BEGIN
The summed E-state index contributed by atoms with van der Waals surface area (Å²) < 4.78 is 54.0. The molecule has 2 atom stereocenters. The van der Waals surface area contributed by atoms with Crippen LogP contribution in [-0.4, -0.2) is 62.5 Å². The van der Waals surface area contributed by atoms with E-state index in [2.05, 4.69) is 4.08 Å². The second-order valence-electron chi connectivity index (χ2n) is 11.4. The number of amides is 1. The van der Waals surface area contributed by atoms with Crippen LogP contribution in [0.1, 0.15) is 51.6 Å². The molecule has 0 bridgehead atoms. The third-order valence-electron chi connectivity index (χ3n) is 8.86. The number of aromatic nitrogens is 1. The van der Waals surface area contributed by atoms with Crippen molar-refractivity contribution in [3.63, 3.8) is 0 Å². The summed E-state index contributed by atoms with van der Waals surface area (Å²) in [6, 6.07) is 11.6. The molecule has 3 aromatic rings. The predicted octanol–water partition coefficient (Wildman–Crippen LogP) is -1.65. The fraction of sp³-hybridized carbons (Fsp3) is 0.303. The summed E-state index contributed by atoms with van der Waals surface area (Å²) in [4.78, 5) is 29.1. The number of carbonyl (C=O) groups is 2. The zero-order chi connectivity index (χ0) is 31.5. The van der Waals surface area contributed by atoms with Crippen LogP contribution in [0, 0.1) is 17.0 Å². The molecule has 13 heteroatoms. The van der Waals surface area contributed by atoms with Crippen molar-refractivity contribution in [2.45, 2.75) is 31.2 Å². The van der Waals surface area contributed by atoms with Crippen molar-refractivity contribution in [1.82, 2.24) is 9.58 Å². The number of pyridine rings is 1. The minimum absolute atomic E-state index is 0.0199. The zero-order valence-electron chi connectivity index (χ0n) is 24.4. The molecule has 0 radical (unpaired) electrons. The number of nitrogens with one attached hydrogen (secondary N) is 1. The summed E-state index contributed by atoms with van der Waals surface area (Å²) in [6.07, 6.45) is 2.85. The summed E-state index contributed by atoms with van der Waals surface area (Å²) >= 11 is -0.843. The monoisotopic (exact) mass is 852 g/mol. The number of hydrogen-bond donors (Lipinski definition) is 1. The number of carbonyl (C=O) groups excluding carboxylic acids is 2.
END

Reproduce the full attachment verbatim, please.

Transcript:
The summed E-state index contributed by atoms with van der Waals surface area (Å²) < 4.78 is 54.0. The molecule has 2 atom stereocenters. The van der Waals surface area contributed by atoms with Crippen LogP contribution in [-0.4, -0.2) is 62.5 Å². The van der Waals surface area contributed by atoms with E-state index in [2.05, 4.69) is 4.08 Å². The second-order valence-electron chi connectivity index (χ2n) is 11.4. The number of amides is 1. The van der Waals surface area contributed by atoms with Crippen LogP contribution in [0.1, 0.15) is 51.6 Å². The molecule has 0 bridgehead atoms. The third-order valence-electron chi connectivity index (χ3n) is 8.86. The number of aromatic nitrogens is 1. The van der Waals surface area contributed by atoms with Crippen molar-refractivity contribution in [3.63, 3.8) is 0 Å². The summed E-state index contributed by atoms with van der Waals surface area (Å²) in [6, 6.07) is 11.6. The molecule has 3 aromatic rings. The predicted octanol–water partition coefficient (Wildman–Crippen LogP) is -1.65. The fraction of sp³-hybridized carbons (Fsp3) is 0.303. The summed E-state index contributed by atoms with van der Waals surface area (Å²) in [4.78, 5) is 29.1. The number of carbonyl (C=O) groups is 2. The zero-order chi connectivity index (χ0) is 31.5. The van der Waals surface area contributed by atoms with Crippen LogP contribution in [0, 0.1) is 17.0 Å². The molecule has 13 heteroatoms. The van der Waals surface area contributed by atoms with Crippen molar-refractivity contribution in [2.45, 2.75) is 31.2 Å². The van der Waals surface area contributed by atoms with Crippen molar-refractivity contribution in [1.82, 2.24) is 9.58 Å². The number of pyridine rings is 1. The minimum absolute atomic E-state index is 0.0199. The zero-order valence-electron chi connectivity index (χ0n) is 24.4. The molecule has 0 radical (unpaired) electrons. The number of nitrogens with one attached hydrogen (secondary N) is 1. The summed E-state index contributed by atoms with van der Waals surface area (Å²) in [6.07, 6.45) is 2.85. The summed E-state index contributed by atoms with van der Waals surface area (Å²) >= 11 is -0.843. The monoisotopic (exact) mass is 852 g/mol. The number of hydrogen-bond donors (Lipinski definition) is 1. The number of carbonyl (C=O) groups excluding carboxylic acids is 2.